Ballot Manifest

A key step in the risk-limiting audit process is building a ballot manifest. A ballot manifest is simply a list of all of the ballot containers and the number of ballots inside.

The ballot manifest is used by Arlo to build a list of every ballot in the election. Arlo takes the list of containers and number of ballots and creates a spreadsheet with a line for each ballot and the container that it is in. Later in the process, Arlo uses the list to randomly select ballots and tell the person auditing the ballots where to find each ballot selected.

Create a Ballot Manifest

Creating a ballot manifest is slightly different depending on the type of RLA you are conducting. Use the tabs below to navigate to the correct instructions for your audit type.

Open a spreadsheet program and create a simple spreadsheet with two columns. The first column titled “Batch Name” is for your container/batch name and the second column titled “Number of Ballots” is where you indicate the number of ballots in each container. Enter the data for your county or jurisdiction. When you're finished, take a second to ensure the total number of ballots matches your number of ballots cast. Then save the file as a .csv file.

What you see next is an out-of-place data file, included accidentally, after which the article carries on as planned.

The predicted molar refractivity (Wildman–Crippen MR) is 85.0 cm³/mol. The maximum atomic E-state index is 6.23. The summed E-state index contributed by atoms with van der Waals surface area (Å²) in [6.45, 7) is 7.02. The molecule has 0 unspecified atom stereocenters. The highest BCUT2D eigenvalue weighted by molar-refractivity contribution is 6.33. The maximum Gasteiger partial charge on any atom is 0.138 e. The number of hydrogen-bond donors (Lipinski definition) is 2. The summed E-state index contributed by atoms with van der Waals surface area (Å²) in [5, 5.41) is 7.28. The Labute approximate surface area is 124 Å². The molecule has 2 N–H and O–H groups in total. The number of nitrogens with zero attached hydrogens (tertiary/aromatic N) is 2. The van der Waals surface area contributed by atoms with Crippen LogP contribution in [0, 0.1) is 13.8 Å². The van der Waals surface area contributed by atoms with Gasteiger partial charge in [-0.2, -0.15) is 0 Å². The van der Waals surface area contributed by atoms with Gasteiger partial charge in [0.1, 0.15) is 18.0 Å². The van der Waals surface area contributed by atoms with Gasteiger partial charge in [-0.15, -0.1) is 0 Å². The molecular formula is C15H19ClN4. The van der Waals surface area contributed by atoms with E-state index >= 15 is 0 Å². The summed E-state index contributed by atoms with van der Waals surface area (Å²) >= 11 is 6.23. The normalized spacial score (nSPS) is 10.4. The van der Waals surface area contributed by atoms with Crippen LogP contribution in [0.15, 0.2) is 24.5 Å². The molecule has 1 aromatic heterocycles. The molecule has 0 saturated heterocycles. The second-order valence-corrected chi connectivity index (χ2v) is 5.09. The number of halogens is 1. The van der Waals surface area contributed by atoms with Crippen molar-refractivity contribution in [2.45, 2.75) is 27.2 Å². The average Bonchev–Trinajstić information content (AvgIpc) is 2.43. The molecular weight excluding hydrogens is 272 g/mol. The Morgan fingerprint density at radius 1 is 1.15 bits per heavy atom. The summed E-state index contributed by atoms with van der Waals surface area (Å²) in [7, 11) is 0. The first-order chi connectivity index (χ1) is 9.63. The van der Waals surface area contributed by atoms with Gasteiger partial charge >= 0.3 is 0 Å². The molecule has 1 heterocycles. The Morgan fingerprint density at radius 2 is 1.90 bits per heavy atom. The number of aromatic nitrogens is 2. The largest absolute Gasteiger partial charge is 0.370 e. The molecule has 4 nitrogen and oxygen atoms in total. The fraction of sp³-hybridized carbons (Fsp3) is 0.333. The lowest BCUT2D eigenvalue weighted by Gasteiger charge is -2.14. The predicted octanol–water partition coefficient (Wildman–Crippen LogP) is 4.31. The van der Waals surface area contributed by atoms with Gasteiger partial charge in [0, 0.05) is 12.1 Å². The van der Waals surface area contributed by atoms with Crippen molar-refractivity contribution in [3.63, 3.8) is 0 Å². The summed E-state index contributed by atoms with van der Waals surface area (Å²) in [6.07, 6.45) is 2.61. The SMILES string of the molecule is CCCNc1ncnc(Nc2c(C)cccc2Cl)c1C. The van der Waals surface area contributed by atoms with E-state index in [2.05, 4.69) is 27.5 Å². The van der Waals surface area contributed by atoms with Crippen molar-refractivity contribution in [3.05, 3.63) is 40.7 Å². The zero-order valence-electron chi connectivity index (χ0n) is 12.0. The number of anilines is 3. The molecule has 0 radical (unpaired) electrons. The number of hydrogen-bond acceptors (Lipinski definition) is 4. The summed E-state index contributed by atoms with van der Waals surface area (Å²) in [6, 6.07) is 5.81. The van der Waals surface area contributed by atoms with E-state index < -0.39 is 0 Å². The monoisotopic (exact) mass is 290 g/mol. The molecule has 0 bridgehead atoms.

Ballots Further Separated in the Container​

If ballots have been further separated in a ballot container and are clearly labeled, the separation should be included in the ballot manifest. Only do this when the batches are clearly labeled. For example, if you scanned batches of ballots in sets of 200 and placed them in a folder or wrapped them with a rubber band, and that batch has a label indicating it’s batch x in container y. Simply use a comma in the spreadsheet to indicate another separation - ex “container y, batch x.”

Number of Ballots in Each Container​

The number of ballots stored in each container varies by state and jurisdiction. What’s important when creating the ballot manifest is to make sure the number being used is independent of the tabulator. The number of ballots tabulated is generally the right number but that number should have been independently verified on election night or after the election via a reconciliation process that includes comparing it to the number of voters.​​

All voted ballots should be included. Don’t forget provisional, UOCAVA, absentee, or other ballots counted after election day as required by law.

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